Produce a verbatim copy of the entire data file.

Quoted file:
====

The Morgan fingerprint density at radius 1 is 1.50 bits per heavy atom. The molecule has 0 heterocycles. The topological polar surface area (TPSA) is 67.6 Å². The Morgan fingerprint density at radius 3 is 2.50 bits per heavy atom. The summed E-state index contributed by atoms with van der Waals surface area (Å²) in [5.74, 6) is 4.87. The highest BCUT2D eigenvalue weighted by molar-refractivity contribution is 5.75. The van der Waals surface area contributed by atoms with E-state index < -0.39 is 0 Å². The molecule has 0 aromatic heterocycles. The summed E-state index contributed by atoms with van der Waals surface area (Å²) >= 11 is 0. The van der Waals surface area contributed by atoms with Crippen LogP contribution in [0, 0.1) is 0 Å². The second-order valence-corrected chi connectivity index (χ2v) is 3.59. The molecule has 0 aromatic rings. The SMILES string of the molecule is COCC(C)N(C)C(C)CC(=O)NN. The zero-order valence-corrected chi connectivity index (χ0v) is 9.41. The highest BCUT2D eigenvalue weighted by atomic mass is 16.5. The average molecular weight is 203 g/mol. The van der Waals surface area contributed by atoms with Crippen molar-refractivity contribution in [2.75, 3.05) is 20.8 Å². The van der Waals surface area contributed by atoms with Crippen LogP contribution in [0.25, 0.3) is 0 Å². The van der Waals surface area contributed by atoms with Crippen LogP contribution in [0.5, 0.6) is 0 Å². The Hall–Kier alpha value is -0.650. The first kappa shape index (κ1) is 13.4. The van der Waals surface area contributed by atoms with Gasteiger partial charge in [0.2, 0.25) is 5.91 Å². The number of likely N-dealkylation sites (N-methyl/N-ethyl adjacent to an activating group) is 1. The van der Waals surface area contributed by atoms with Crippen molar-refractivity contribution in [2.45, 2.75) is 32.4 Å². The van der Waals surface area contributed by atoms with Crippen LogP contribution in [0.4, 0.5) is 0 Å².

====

The Morgan fingerprint density at radius 1 is 1.50 bits per heavy atom. The molecule has 0 heterocycles. The topological polar surface area (TPSA) is 67.6 Å². The Morgan fingerprint density at radius 3 is 2.50 bits per heavy atom. The summed E-state index contributed by atoms with van der Waals surface area (Å²) in [5.74, 6) is 4.87. The highest BCUT2D eigenvalue weighted by molar-refractivity contribution is 5.75. The van der Waals surface area contributed by atoms with E-state index < -0.39 is 0 Å². The molecule has 0 aromatic heterocycles. The summed E-state index contributed by atoms with van der Waals surface area (Å²) >= 11 is 0. The van der Waals surface area contributed by atoms with Crippen LogP contribution in [0, 0.1) is 0 Å². The second-order valence-corrected chi connectivity index (χ2v) is 3.59. The molecule has 0 aromatic rings. The SMILES string of the molecule is COCC(C)N(C)C(C)CC(=O)NN. The zero-order valence-corrected chi connectivity index (χ0v) is 9.41. The highest BCUT2D eigenvalue weighted by atomic mass is 16.5. The average molecular weight is 203 g/mol. The van der Waals surface area contributed by atoms with Crippen molar-refractivity contribution in [2.75, 3.05) is 20.8 Å². The van der Waals surface area contributed by atoms with Crippen LogP contribution in [0.25, 0.3) is 0 Å². The van der Waals surface area contributed by atoms with Crippen LogP contribution in [0.5, 0.6) is 0 Å². The Hall–Kier alpha value is -0.650. The first kappa shape index (κ1) is 13.4. The van der Waals surface area contributed by atoms with Gasteiger partial charge in [0.2, 0.25) is 5.91 Å². The number of likely N-dealkylation sites (N-methyl/N-ethyl adjacent to an activating group) is 1. The van der Waals surface area contributed by atoms with Crippen molar-refractivity contribution in [2.45, 2.75) is 32.4 Å². The van der Waals surface area contributed by atoms with Crippen LogP contribution in [0.4, 0.5) is 0 Å².